Favorite stops on the French Pyrenees ?

Apr 6th, 2015, 07:35 PM
  #1  
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Favorite stops on the French Pyrenees ?

Hi all, We ( family of 6) are traveling from the Costa Brava to San Sebastián . With one overnight stop booked at the Parador in Hondarribia . We have decided it would be fun to make our way on the French side for a little change of pace. ( also my 13&17 year old niece / nephew like the idea of hitting as many countries as possible.)
What stops are favorites? We love history, scenery , good food, good wine, quaint towns, a good castle here and there...... I have only allocated 2 nights to make the journey. I am aware this could easily absorb many more days but alas we can't do it all
Any suggestions would be greatly appreciated.
Kim
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Apr 6th, 2015, 10:35 PM
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Places to see: Col du Tourmalet, Gavarnie.

https://www.flickr.com/photos/mksfca...717915043/show

Lourdes has a medieval castle which is a museum of regional life.
Michael is online now  
Apr 7th, 2015, 04:53 AM
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On my last trip to the Pyrénées, I discovered the gorges of Kakuetta, which also attracted quite a few Spanish tourists. Even though you have to drive "the long way around" to get to the entrance of the gorges, at the end of the hike you are only about 2 kilometers from the Spanish border (but then you have to walk all the way back to where you started of course).

http://tinyurl.com/kakuetta
kerouac is online now  
Apr 7th, 2015, 05:31 AM
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With your group, I would suggest Ax-les-Thermes, so everybody can have a hike and soak their feet in the Bassin des Ladres. After that, it is an easy ride up to Andorra, so you can tick off another country.

http://www.campingmalazeou.com/uk/ar...x-les-thermes/

http://en.wikipedia.org/wiki/Ax-les-Thermes

I would strongly recommend against Lourdes as something even worse than a tourist trap, an exploitation of ill people's suffering and fears.
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Apr 7th, 2015, 06:38 AM
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You didn't mention anything about caves with pre-historic paintings. There are dozens of them in the Pyrenees. Also caves with underground rivers you can take a boat ride on.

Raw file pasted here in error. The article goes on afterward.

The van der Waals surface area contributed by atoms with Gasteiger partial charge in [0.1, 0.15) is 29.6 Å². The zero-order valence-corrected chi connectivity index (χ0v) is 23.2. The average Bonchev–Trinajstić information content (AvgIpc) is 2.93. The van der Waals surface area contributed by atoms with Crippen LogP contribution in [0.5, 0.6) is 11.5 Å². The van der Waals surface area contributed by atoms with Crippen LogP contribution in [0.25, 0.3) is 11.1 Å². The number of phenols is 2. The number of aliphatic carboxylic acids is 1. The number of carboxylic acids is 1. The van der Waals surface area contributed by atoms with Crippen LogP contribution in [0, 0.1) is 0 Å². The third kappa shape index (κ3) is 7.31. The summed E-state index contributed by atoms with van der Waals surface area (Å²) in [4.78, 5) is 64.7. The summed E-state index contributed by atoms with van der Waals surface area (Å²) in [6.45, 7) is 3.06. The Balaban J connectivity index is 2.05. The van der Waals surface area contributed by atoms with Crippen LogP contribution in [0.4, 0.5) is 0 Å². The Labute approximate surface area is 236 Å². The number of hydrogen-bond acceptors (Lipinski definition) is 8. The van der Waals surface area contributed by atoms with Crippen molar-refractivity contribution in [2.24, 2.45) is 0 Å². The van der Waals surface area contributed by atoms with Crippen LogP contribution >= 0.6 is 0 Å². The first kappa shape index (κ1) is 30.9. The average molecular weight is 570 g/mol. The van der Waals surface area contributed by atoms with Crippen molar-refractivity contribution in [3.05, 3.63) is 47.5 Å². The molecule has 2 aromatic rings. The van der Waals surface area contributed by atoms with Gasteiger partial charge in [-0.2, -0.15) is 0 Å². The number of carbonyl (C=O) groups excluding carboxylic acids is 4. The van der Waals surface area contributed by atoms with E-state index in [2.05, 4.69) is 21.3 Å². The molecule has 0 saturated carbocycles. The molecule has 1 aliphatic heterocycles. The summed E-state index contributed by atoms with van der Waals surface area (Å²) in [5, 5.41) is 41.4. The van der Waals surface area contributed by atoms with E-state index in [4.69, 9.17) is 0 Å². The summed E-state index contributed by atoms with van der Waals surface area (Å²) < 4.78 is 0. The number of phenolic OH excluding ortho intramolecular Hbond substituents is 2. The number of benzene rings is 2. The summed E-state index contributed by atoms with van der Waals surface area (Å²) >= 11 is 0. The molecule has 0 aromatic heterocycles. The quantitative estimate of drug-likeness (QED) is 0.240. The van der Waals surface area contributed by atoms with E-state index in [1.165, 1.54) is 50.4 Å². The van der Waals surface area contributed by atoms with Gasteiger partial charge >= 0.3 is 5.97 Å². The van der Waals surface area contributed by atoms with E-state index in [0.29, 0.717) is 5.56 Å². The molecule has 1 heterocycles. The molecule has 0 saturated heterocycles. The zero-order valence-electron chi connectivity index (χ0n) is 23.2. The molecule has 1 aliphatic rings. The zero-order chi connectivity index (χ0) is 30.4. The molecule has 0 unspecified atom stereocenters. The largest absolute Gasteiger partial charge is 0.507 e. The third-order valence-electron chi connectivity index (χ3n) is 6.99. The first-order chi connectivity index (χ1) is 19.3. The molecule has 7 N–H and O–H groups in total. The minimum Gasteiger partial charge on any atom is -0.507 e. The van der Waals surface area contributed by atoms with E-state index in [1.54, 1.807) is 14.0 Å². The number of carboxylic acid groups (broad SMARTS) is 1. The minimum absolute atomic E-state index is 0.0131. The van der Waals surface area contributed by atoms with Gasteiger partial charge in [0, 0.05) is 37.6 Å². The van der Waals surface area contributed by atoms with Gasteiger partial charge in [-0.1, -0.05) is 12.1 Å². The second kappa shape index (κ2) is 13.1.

We've spent 9 weeks vacationing in the Pyrenees. I'm kinda tied up now - I'll try to find time to post my ideas of stuff to do when I have more free time.

Stu Dudley
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Apr 7th, 2015, 06:48 AM
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I liked Pau, although the view was in the clouds when I was there. Also liked St. Jean Pied du Port - you'll see all the pilgrims setting off on the Camino.
thursdaysd is offline  
Apr 7th, 2015, 08:09 AM
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On the Basque side, there is a nice train ride to the top of a mountain right by the Spanish border – the tourists come up by train on the French side, the staff at the restaurant on top comes up on the Spanish side.

https://www.flickr.com/photos/mksfca...7627163616289/ and the next pictures.
Michael is online now  
Apr 7th, 2015, 08:29 AM
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I would strongly recommend against Lourdes as something even worse than a tourist trap, an exploitation of ill people's suffering and fears.

To get to the Tourmalet or Gavarnie one would probably pass by Lourdes. The chateau is worth a stop, no need to visit the religious site.
Michael is online now  
Apr 7th, 2015, 08:51 AM
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We've visited the Pyrenees on three different trips. Here is my wife's Shutterfly photo book from our trip in 2012. Click "view photo book" and then "full screen".
http://share.shutterfly.com/share/re...=1EYt2Llw1ZMok

Drive through the Pyrenees

The stars (*,**,***) indicate the rating given to the site by the Michelin Green Guide - which I recommend you purchase. You'll need the guide for the Atlantic Coast and Lauguedoc.

French Pays Basque.
Visit the La Rhune rack railway***. Plan on 2 ½ hrs – 45 mins up, & 1 hr on top. Do this on a clear sunny day, and get to the rack railway as early in the morning as possible (10:00) so the sun will not be in your face for the view of Bayonne, Biarritz, & St Jean de Luz.

Then take the D4 to Ainhoa* & visit. Then the D20 to Espelette* & visit. You really can't park in Espelette, so look for parking lots at either end of town. Everything is well marked.